Peeling the Slices of Corruption: Insights into Violations of Professional Boundaries

By Emmanuel Dolo, Ph. D.

The Perspective
Atlanta, Georgia
January 4, 2007


As the Liberian government is seeking to enact new public policies to address bureaucratic corruption, there is one important topic that has not featured heavily in the public conversations about this subject. It is dual relationships and the associated violation of professional boundaries. Dual relationship occurs when a professional engages in an overlapping or multiple relationships with their client. For example, if a doctor engages in a sexual relationship with their patient; a teacher with their student; and a tax collector becomes the business partner of a firm owner whom he/she is responsible to collect tax from in their role as a civil servant.

Dual relationships can occur “before, during or after” the existing professional relationship. Violators often argue that their involvement with the client is solely to the benefit of the client, and they are not accruing any personal benefit from the relationship. However, the exploitative nature of dual relationships; the fact that it weakens or compromises professional judgment; and eventually undermines ethical principles embedded in professional codes of conduct, provides reasons to be concerned that it is a channel for fueling corruption.

Linking Dual Relationship and Corruption
Dual relationships violate professional boundaries, and provide pathways through which bureaucratic corruption and graft can occur. In the absence of licensing and regulatory boards or professional associations that can discipline offenders of ethical norms or organizational codes of ethics, it is difficult to curb the incentives for dual relationships and violations of professional boundaries. Essentially, the government cannot administer comprehensive corruption reform, if the issue of dual relationships and violations of professional boundaries are not integral parts of its strategy. How would it sanction offenders? What infrastructure exists that can facilitate inquiry into ethical lapses and violations? If malpractice or negligence is determined through the courts, professionals lack insurance coverage to mitigate the harm caused or expenses incurred by the client.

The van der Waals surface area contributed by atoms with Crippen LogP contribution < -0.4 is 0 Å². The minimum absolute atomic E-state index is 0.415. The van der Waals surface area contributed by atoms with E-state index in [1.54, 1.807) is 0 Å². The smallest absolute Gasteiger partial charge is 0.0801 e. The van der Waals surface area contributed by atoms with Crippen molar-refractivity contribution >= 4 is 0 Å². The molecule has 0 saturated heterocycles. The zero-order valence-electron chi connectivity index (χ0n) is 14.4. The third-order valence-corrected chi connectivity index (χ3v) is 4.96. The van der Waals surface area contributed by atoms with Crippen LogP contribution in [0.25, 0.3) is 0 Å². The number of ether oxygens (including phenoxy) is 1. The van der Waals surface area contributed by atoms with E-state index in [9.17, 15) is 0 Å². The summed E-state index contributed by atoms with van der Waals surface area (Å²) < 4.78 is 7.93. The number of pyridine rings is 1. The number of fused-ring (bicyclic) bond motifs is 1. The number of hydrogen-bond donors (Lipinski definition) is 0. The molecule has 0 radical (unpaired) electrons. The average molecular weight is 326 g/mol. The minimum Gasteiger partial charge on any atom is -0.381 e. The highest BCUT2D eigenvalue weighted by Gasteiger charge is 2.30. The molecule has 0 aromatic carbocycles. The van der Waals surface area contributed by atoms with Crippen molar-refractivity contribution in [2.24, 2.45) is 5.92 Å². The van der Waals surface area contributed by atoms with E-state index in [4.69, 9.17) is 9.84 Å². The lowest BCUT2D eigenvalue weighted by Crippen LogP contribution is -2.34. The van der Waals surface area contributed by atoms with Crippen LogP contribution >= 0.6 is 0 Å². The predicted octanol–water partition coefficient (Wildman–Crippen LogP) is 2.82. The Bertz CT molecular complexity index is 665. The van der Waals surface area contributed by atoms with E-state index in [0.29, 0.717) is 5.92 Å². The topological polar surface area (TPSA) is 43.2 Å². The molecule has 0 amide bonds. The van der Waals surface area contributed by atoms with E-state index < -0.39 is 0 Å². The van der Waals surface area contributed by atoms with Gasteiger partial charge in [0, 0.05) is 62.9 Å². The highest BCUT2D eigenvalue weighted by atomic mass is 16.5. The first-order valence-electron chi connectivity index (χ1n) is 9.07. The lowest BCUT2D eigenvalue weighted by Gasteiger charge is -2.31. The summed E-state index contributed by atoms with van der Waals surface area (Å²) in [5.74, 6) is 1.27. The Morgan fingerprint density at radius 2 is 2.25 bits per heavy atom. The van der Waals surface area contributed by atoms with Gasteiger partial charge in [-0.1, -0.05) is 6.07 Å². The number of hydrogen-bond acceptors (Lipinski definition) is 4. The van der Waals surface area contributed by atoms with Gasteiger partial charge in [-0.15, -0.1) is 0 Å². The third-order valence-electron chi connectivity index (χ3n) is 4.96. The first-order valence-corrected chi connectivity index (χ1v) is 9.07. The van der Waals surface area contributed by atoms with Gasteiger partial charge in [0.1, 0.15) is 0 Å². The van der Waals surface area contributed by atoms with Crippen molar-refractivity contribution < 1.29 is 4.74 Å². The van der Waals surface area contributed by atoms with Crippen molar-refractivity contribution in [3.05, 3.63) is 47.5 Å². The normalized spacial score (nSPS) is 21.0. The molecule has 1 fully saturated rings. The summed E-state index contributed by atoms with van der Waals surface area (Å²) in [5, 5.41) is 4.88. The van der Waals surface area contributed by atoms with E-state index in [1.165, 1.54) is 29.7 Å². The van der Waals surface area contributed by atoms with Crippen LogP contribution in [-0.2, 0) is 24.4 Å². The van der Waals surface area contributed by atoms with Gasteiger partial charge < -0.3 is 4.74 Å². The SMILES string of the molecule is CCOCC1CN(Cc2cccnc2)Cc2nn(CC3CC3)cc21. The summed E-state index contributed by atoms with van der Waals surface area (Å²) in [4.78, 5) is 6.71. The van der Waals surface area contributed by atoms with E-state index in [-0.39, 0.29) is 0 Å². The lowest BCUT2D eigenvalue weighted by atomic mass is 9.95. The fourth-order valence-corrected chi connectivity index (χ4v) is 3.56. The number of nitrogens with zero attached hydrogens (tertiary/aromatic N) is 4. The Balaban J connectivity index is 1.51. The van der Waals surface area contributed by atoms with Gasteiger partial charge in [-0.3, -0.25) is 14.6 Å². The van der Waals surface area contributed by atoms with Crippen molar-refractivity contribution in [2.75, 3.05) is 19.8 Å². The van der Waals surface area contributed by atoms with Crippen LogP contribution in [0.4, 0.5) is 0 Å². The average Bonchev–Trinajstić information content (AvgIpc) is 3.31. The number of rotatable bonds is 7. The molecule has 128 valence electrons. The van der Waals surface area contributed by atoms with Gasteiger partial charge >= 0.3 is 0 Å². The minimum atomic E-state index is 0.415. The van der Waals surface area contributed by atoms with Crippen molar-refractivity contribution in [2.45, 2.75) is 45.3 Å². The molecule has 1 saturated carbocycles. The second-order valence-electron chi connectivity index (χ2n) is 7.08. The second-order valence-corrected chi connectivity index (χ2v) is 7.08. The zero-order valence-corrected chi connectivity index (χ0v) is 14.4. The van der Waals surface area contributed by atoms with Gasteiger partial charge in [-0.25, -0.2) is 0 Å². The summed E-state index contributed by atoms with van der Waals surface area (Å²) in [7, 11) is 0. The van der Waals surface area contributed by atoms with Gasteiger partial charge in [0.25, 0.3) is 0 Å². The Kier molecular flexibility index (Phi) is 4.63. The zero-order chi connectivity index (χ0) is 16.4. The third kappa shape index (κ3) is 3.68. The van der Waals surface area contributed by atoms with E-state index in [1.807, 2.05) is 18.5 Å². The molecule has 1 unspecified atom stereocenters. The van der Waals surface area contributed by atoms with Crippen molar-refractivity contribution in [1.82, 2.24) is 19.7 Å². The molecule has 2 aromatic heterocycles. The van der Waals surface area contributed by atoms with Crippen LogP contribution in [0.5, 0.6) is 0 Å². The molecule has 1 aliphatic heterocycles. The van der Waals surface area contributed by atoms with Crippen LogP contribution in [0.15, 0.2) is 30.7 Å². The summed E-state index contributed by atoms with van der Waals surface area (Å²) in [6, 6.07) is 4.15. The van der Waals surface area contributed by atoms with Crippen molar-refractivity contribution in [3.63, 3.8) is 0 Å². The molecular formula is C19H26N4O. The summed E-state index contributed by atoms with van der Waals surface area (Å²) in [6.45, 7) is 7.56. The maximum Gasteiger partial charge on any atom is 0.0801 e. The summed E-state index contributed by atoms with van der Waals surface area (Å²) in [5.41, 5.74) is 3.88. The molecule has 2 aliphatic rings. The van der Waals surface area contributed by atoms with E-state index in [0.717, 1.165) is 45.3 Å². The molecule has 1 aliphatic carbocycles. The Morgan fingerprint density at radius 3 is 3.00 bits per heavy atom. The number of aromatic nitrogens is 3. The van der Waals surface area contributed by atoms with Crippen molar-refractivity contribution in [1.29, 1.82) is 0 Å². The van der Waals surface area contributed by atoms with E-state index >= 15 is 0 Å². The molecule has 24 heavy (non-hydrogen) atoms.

A few Liberians would argue that relationships that compromise professional judgment are not the norm in our society. But unfortunately, when we begin to discuss corruption, the emphasis is often placed on money or property changing hands. Personal relationships between supervisor and supervisee are also common in our society. We often neglect the tendency it has to jeopardize service delivery or undermine an employee’s capacity to deliver optimal professional outcomes.

Under the rubric of dual relationships, one can include the misuse of power, which is also a condition embedded in our society. Many professionals have been known to often blame the victim or we have witnessed an enormous amount of institutional denial of responsibility for the actions of their employees. Given that our judicial institutions are elite-based, many victims, including vulnerable populations like children, women, and elderly people often face difficulties initiating legal action when they are violated. Ethical complaints are nonexistent in many professions because the infrastructure for such a process is nonexistent. In a society where illiteracy is so high, it is also not surprising that many victims do not come forward because they are ill-informed about how to proceed with complaints. There are others who live in cultural settings where violations of many kinds, including abuse and neglect of children and related violations have been construed as culturally acceptable.

In therapeutic or psychosocial relationships, a burgeoning field in Liberian society, one can see how it would be easy for vulnerable people to be manipulated into believing that certain actions by professionals are acceptable. Blackmail may also be possible, where clients initiate relationships and later use them for exploitative purposes. Nonetheless, the burden of proof falls on professionals to draw the line of demarcation. This is because in dual relationships, it is the influence that the professional has over the client, and the client’s vulnerability that serve as measures of ethical or legal breach of conduct.

Exchange of Goods and Services between Professional and Client
There are many instances in which professionals exchange goods for services with a client, and in so doing, violate professional and even legal boundaries. Anytime goods and/or services exchange hands, there is ample risk for exploiting the client or the person with lesser amount of power. The potential to harm a client has to be a standard for gauging if there is a need for the professional to resist being lured into any conduct that would warrant investigations for ethical breach.